Like everybody else, I turn up at Welshot events and Eifion has worked his magic with the lighting ready for us to start shooting. Let’s be honest, it really wouldn’t be practical for even the more knowledgeable of us to start doing our own thing with the lighting, and it lets us just concentrate on whatever else it is we’re there to learn, be it directing a model, macro or any of the other creative things Welshot comes up with. But how does a beginner like me start to learn about lighting? Well, you can buy some equipment and hope for the best, but most of us worry about making costly mistakes with the wrong things that we’ll never use. Fortunately for me, help was at hand with the Welshot Photographic Lighting Academy Weekend.
Saturday at the Welshot Photographic Lighting Academy Weekend
It was a deliberately small group, giving everybody a chance to try everything, so the four delegates soon got to know one another and the first morning was spent discussing the different types of lighting and modifiers available.
Thankfully, I didn’t have to commit it all to memory as Eifion had prepared some notes for us, and there was plenty of space to jot down any extra information. (Vital stuff like where to get it and what price we could expect to pay!) Time then for a quick first attempt with a single studio light and Eifion in an unfamiliar role as our model, before play stopped for lunch.
In the afternoon we were joined by Kate who modelled beautifully (and very patiently) for us while we tried various lighting effects.
We learnt so much, not just about positioning lights to get all those looks you’ve heard of like Rembrandt and Butterfly, but also things like how to darken the background or use reflectors to soften shadows. In between, we posed for each other and experimented with some “cheap and cheerful” continuous LED lights to see what we could do with them. Aargh!!! I’m really not comfortable on the other end of the camera. We rounded off a busy day by trying out some coloured gels to transform the grey backdrop behind Kate in her very elegant evening dress. Well, almost – we had one small extra task. Lee is sporting a new look and was keen to show it off, so our final shots for the day were of Lee in a new outfit specially created for her by Paula Cain of The Chester Costume House.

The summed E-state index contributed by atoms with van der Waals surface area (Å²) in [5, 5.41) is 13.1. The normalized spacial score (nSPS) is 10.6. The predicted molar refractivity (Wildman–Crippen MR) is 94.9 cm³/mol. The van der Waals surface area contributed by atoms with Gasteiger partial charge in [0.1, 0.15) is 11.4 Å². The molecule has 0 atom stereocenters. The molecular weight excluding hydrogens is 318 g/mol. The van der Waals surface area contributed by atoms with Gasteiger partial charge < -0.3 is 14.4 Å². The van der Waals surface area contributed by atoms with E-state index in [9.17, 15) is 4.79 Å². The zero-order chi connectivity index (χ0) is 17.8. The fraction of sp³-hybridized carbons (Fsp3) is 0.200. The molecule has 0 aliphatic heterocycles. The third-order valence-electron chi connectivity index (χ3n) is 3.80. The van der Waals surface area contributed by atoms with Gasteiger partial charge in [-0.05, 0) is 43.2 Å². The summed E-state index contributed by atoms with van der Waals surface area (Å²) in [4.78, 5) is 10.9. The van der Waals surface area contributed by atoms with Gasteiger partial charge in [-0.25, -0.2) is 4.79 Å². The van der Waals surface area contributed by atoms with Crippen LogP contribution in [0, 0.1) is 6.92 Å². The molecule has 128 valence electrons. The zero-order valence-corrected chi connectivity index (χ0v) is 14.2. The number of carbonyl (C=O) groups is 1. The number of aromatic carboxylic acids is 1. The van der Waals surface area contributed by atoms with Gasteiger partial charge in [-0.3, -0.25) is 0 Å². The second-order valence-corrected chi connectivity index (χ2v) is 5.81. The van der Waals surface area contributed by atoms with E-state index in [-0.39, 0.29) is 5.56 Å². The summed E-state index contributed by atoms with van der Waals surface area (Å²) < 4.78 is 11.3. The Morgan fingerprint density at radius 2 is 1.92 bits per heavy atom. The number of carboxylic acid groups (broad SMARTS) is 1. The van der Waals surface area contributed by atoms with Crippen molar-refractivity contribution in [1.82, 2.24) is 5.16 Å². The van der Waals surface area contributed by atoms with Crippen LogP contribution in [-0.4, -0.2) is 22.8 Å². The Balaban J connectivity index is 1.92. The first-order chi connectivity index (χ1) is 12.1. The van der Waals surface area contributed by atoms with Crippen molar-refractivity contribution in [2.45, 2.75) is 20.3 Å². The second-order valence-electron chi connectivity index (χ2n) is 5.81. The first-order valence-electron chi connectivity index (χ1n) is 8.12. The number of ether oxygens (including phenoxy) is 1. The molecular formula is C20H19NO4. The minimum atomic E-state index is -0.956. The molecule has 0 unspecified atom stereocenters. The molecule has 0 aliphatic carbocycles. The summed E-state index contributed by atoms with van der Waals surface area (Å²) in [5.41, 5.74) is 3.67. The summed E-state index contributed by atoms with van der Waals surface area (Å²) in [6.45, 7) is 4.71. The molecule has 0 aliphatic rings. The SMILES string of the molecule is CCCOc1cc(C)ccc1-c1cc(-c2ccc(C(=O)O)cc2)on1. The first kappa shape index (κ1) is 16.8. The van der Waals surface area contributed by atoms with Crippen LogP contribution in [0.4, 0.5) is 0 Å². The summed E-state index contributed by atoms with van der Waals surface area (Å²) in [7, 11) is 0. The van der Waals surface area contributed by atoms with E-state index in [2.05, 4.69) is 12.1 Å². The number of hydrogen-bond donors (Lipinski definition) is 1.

Sunday at the Welshot Photographic Lighting Academy Weekend
The second day brought a different model in the shape of Karrianne, and she kept us all on our toes by constantly transforming her appearance. Even Lee was slightly confused by the number of models we seemed to have in the room. We started with a whole new experience – taking to the streets of Chester with Off Camera Flash.
Again, we learnt a lot from this, starting with no flash at all and then gradually increasing the power in subsequent shots to see the different effects – as well as changing our shutter speeds to get a dramatically different look from the background. A change of location and more of the same, this time learning to get the desired result from the extreme contrast of dark and light in the rows.
Back at the studio, we were able to put into practice what we’d been learning and try out different types of lighting in combination with different modifiers, such as soft boxes, shoot-through umbrellas, reflectors and beauty dishes – as well as having a go with one and two Off Camera Flash lights in place of studio lights. Interestingly, I think we all came to different conclusions about what equipment we need, depending very much on the genre of photography that most interested each of us. Portability was also an important factor, as well as how much space we’re realistically likely to have to set up our lighting. That in itself was a valuable lesson and I’m sure will save us from buying the wrong type of lighting for our needs. We also learnt the pros and cons of TTL and light meters, and that more expensive isn’t necessarily better. More importantly, whatever we ultimately choose, we’ll also know how to use it.
I can’t say I’m now an expert, but I thoroughly enjoyed the weekend and came away armed with the information to help me make the right choice of equipment for my needs, as well as the confidence to have a go and keep practising my new-found skills. Was it worth it? Absolutely. Would I recommend it? Most definitely!